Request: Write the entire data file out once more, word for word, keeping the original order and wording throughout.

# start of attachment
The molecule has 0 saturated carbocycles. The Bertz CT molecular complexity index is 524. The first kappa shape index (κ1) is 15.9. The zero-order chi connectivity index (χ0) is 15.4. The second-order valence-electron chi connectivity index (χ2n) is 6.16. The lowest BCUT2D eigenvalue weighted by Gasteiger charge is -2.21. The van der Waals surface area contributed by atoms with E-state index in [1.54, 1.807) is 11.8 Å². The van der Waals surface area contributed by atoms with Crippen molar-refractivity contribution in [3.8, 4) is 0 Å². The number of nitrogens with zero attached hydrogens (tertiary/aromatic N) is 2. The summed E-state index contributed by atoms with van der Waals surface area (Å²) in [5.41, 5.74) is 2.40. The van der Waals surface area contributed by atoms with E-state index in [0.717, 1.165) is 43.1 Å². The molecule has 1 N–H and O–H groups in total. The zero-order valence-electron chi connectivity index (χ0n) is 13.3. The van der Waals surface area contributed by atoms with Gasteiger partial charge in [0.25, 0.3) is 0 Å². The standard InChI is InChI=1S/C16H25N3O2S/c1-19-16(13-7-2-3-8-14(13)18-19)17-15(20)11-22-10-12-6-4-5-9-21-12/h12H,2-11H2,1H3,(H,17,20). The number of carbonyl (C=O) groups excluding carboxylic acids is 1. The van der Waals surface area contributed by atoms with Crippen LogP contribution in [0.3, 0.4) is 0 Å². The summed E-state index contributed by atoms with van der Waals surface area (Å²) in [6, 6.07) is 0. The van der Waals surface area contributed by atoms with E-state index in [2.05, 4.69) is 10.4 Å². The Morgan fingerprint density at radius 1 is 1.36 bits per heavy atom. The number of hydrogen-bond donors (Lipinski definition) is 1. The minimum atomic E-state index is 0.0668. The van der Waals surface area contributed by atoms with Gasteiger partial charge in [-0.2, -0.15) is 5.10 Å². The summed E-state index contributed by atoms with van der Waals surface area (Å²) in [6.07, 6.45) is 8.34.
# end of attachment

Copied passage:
The molecule has 0 saturated carbocycles. The Bertz CT molecular complexity index is 524. The first kappa shape index (κ1) is 15.9. The zero-order chi connectivity index (χ0) is 15.4. The second-order valence-electron chi connectivity index (χ2n) is 6.16. The lowest BCUT2D eigenvalue weighted by Gasteiger charge is -2.21. The van der Waals surface area contributed by atoms with E-state index in [1.54, 1.807) is 11.8 Å². The van der Waals surface area contributed by atoms with Crippen molar-refractivity contribution in [3.8, 4) is 0 Å². The number of nitrogens with zero attached hydrogens (tertiary/aromatic N) is 2. The summed E-state index contributed by atoms with van der Waals surface area (Å²) in [5.41, 5.74) is 2.40. The van der Waals surface area contributed by atoms with E-state index in [0.717, 1.165) is 43.1 Å². The molecule has 1 N–H and O–H groups in total. The zero-order valence-electron chi connectivity index (χ0n) is 13.3. The van der Waals surface area contributed by atoms with Gasteiger partial charge in [0.25, 0.3) is 0 Å². The standard InChI is InChI=1S/C16H25N3O2S/c1-19-16(13-7-2-3-8-14(13)18-19)17-15(20)11-22-10-12-6-4-5-9-21-12/h12H,2-11H2,1H3,(H,17,20). The number of carbonyl (C=O) groups excluding carboxylic acids is 1. The van der Waals surface area contributed by atoms with Crippen LogP contribution in [0.3, 0.4) is 0 Å². The summed E-state index contributed by atoms with van der Waals surface area (Å²) in [6, 6.07) is 0. The van der Waals surface area contributed by atoms with E-state index in [2.05, 4.69) is 10.4 Å². The Morgan fingerprint density at radius 1 is 1.36 bits per heavy atom. The number of hydrogen-bond donors (Lipinski definition) is 1. The minimum atomic E-state index is 0.0668. The van der Waals surface area contributed by atoms with Gasteiger partial charge in [-0.2, -0.15) is 5.10 Å². The summed E-state index contributed by atoms with van der Waals surface area (Å²) in [6.07, 6.45) is 8.34.